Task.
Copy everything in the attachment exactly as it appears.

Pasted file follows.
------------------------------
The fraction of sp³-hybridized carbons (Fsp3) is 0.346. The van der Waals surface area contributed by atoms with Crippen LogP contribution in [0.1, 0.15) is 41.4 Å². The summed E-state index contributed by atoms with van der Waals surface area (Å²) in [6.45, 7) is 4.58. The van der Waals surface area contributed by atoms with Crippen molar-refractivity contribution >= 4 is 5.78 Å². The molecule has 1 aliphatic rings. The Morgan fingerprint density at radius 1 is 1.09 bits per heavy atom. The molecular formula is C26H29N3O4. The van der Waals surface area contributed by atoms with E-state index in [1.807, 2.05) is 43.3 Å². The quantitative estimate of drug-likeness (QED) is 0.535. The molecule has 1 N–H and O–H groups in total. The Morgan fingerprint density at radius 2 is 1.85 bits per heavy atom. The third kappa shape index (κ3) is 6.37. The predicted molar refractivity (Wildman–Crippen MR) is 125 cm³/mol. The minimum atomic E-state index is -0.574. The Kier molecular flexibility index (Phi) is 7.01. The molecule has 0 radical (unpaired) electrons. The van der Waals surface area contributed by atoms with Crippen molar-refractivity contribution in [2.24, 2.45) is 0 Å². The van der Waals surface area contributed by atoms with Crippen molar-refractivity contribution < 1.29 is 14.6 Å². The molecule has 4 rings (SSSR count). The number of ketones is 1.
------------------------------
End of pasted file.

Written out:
The fraction of sp³-hybridized carbons (Fsp3) is 0.346. The van der Waals surface area contributed by atoms with Crippen LogP contribution in [0.1, 0.15) is 41.4 Å². The summed E-state index contributed by atoms with van der Waals surface area (Å²) in [6.45, 7) is 4.58. The van der Waals surface area contributed by atoms with Crippen molar-refractivity contribution >= 4 is 5.78 Å². The molecule has 1 aliphatic rings. The Morgan fingerprint density at radius 1 is 1.09 bits per heavy atom. The molecular formula is C26H29N3O4. The van der Waals surface area contributed by atoms with E-state index in [1.807, 2.05) is 43.3 Å². The quantitative estimate of drug-likeness (QED) is 0.535. The molecule has 1 N–H and O–H groups in total. The Morgan fingerprint density at radius 2 is 1.85 bits per heavy atom. The third kappa shape index (κ3) is 6.37. The predicted molar refractivity (Wildman–Crippen MR) is 125 cm³/mol. The minimum atomic E-state index is -0.574. The Kier molecular flexibility index (Phi) is 7.01. The molecule has 0 radical (unpaired) electrons. The van der Waals surface area contributed by atoms with Crippen molar-refractivity contribution in [2.24, 2.45) is 0 Å². The van der Waals surface area contributed by atoms with Crippen molar-refractivity contribution < 1.29 is 14.6 Å². The molecule has 4 rings (SSSR count). The number of ketones is 1.